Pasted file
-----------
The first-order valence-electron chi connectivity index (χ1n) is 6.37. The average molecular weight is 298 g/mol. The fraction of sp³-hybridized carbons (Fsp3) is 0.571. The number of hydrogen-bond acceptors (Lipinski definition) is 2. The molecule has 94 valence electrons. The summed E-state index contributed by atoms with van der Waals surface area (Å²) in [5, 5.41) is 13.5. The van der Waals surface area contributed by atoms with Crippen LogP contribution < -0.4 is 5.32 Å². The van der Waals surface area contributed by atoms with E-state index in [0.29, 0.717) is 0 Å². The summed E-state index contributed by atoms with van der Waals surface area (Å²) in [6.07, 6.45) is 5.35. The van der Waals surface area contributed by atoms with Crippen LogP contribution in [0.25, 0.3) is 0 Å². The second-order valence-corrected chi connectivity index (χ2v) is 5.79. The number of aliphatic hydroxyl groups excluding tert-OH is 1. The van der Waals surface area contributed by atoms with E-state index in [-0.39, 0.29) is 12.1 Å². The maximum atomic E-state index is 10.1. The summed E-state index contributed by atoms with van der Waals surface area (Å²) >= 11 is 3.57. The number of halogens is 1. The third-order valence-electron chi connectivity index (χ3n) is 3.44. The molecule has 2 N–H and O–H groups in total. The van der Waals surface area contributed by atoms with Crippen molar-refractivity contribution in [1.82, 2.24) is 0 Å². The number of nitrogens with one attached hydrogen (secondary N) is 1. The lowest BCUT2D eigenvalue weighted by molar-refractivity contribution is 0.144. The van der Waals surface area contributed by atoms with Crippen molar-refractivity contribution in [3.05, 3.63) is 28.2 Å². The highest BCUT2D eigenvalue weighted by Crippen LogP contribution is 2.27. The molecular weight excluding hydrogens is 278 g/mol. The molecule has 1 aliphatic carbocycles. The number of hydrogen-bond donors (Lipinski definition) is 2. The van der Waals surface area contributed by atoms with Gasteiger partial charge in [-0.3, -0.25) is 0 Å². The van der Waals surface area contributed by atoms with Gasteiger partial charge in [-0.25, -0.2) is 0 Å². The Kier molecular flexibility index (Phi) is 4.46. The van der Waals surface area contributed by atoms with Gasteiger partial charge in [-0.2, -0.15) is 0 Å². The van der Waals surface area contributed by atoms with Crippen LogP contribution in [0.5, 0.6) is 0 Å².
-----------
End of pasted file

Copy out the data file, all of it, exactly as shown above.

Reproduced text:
The first-order valence-electron chi connectivity index (χ1n) is 6.37. The average molecular weight is 298 g/mol. The fraction of sp³-hybridized carbons (Fsp3) is 0.571. The number of hydrogen-bond acceptors (Lipinski definition) is 2. The molecule has 94 valence electrons. The summed E-state index contributed by atoms with van der Waals surface area (Å²) in [5, 5.41) is 13.5. The van der Waals surface area contributed by atoms with Crippen LogP contribution < -0.4 is 5.32 Å². The van der Waals surface area contributed by atoms with E-state index in [0.29, 0.717) is 0 Å². The summed E-state index contributed by atoms with van der Waals surface area (Å²) in [6.07, 6.45) is 5.35. The van der Waals surface area contributed by atoms with Crippen LogP contribution in [0.25, 0.3) is 0 Å². The second-order valence-corrected chi connectivity index (χ2v) is 5.79. The number of aliphatic hydroxyl groups excluding tert-OH is 1. The van der Waals surface area contributed by atoms with E-state index in [-0.39, 0.29) is 12.1 Å². The maximum atomic E-state index is 10.1. The summed E-state index contributed by atoms with van der Waals surface area (Å²) >= 11 is 3.57. The number of halogens is 1. The third-order valence-electron chi connectivity index (χ3n) is 3.44. The molecule has 2 N–H and O–H groups in total. The van der Waals surface area contributed by atoms with Crippen molar-refractivity contribution in [1.82, 2.24) is 0 Å². The number of nitrogens with one attached hydrogen (secondary N) is 1. The lowest BCUT2D eigenvalue weighted by molar-refractivity contribution is 0.144. The van der Waals surface area contributed by atoms with Crippen molar-refractivity contribution in [3.05, 3.63) is 28.2 Å². The highest BCUT2D eigenvalue weighted by Crippen LogP contribution is 2.27. The molecular weight excluding hydrogens is 278 g/mol. The molecule has 1 aliphatic carbocycles. The number of hydrogen-bond donors (Lipinski definition) is 2. The van der Waals surface area contributed by atoms with Gasteiger partial charge in [-0.3, -0.25) is 0 Å². The van der Waals surface area contributed by atoms with Gasteiger partial charge in [-0.25, -0.2) is 0 Å². The Kier molecular flexibility index (Phi) is 4.46. The van der Waals surface area contributed by atoms with Gasteiger partial charge in [-0.2, -0.15) is 0 Å². The van der Waals surface area contributed by atoms with Crippen LogP contribution in [0.5, 0.6) is 0 Å².